The Commission on the Environment anticipates no cost associated with the facility needs assessment process. The Commission will provide congregations with the information and tools necessary to undertake the needs assessment. The outcome of that process may identify necessary investments, and the Commission will work with congregations to identify potential funding sources.
St. Luke’s in Woodland investigates solar power.
By Matt Weiser
The process of installing solar panels on a church can be a little bit intimidating. The Diocesan Commission on the Environment is working with one church, St. Luke’s Episcopal in Woodland, in hopes of making the process a little more manageable.
St. Luke’s recently began investigating solar power primarily as a means to reduce its electricity bill, said Rev. Alex Leach, priest-in-charge at the church. This past summer, the bill for power at the church surpassed $2,000 per month, mainly driven by air conditioning. One large church building in particular is difficult to air condition efficiently. Known as the Great Hall, it was built in an old style with open-beam ceilings that lack any insulation from the broiling Sacramento Valley sun.
Kevin Hawkins, senior warden at the church, presented his vestry with an idea: Invest in solar panels so the church can generate its own power. With a half-dozen buildings on the church campus, there’s plenty of roof space for photovoltaic panels. The panels, in turn, would shade those roofs to help keep buildings cool.
The vestry was interested, so the investigation began.
Leach contacted the Commission on the Environment, which put him in touch with one of its members, Daniel Moyer, who happens to work in the solar industry.
“We had a good conversation with Daniel,” says Leach. “It was very helpful in learning about some of the process.”
Moyer used a free software program called Open Solar to estimate the solar potential at the St. Luke’s campus. It creates a three-dimensional model of the property to assess sun exposure and potential mounting locations for solar panels, then develop a rough cost estimate.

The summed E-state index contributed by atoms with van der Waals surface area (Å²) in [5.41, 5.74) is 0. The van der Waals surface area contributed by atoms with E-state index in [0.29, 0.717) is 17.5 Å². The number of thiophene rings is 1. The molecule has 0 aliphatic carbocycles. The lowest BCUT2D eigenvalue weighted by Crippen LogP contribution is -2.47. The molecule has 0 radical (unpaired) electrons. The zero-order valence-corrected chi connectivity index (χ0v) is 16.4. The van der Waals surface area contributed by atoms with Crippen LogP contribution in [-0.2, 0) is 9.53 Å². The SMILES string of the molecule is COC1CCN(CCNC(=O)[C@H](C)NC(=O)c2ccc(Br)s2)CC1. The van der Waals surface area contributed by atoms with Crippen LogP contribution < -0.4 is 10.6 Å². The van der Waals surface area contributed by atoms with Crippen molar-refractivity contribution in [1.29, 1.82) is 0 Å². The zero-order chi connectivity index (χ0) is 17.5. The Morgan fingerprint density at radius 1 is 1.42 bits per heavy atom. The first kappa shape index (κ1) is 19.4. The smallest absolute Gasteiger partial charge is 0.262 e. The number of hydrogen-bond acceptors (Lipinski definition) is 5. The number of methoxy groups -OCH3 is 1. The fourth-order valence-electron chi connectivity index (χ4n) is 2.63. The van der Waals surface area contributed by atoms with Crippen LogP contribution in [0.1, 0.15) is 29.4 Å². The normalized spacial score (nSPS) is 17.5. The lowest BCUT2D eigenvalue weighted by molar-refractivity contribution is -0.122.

That estimate was around $100,000 — a lot of money for a small church.
“But if they spend $2,000 a month on electricity now, it doesn’t take but a few years to pay off a $100,000 solar system,” said Moyer, who chairs the Creation Care Ministry at St. Alban’s Church in Arcata.
There are also rebates available that could cut $30,000 off the initial cost.
Other installation models might make sense. For instance, the Commission on the Environment is investigating a program started by the Diocese of San Joaquin to outfit all its churches with solar power and get the diocese off fossil fuel-generated electricity altogether.
That diocese is working with a contractor, which would own and install the solar systems and be responsible for all maintenance. The churches would provide only mounting space for the solar systems and agree to purchase power from the systems under long-term contract.
Already, solar installations at six of the 22 churches in the diocese are generating about half of all the electricity needed by the diocese, and more installations are planned. If successful, San Joaquin could become the first Episcopal diocese 100 percent powered by solar. And yet it aims to go even further: It plans to work with other diocese within the Episcopal Church to help them adopt solar using the same model.
Meanwhile, St. Luke’s in Woodland is reaching out to solar contractors to get detailed cost estimates for its own installation, which will guide the final decision-making process. Moyer plans to help the church review those estimates.
“Some of the latest thinking has been to do it in stages over several years,” Leach said. “It would be a huge benefit. I fully agree with the environmental sustainability of it.”
Climate Action Opportunity at the Upcoming Convention, Oct. 21-22
**Youth Representative Needed – Travel Stipend Provided**
Do you know a young person concerned about climate change and ready to raise their voice to support meaningful climate action? The Commission on the Environment is seeking a young person (aged 30 or younger) to join our team at the upcoming Diocesan convention, Oct. 21-22 in Redding. We are championing a Climate Action Resolution that will be voted on by the delegates at the convention and we want to do all we can to ensure its passage. We value youth leadership and are seeking a young person to help:
- Staff an information table
- Talk to delegates about the resolution
- Promote the Commission and our goals
- Have fun!
We welcome your ideas and participation! A stipend is available to support travel costs. Please contact Miriam Casey (email@example.com) if you are interested.
The Episcopal Church has made a major commitment to Creation Care. Please click on this link to visit their webpage. https://www.episcopalchurch.org/ministries/creation-care/
Ten Tips for Congregation and Household Energy Savings.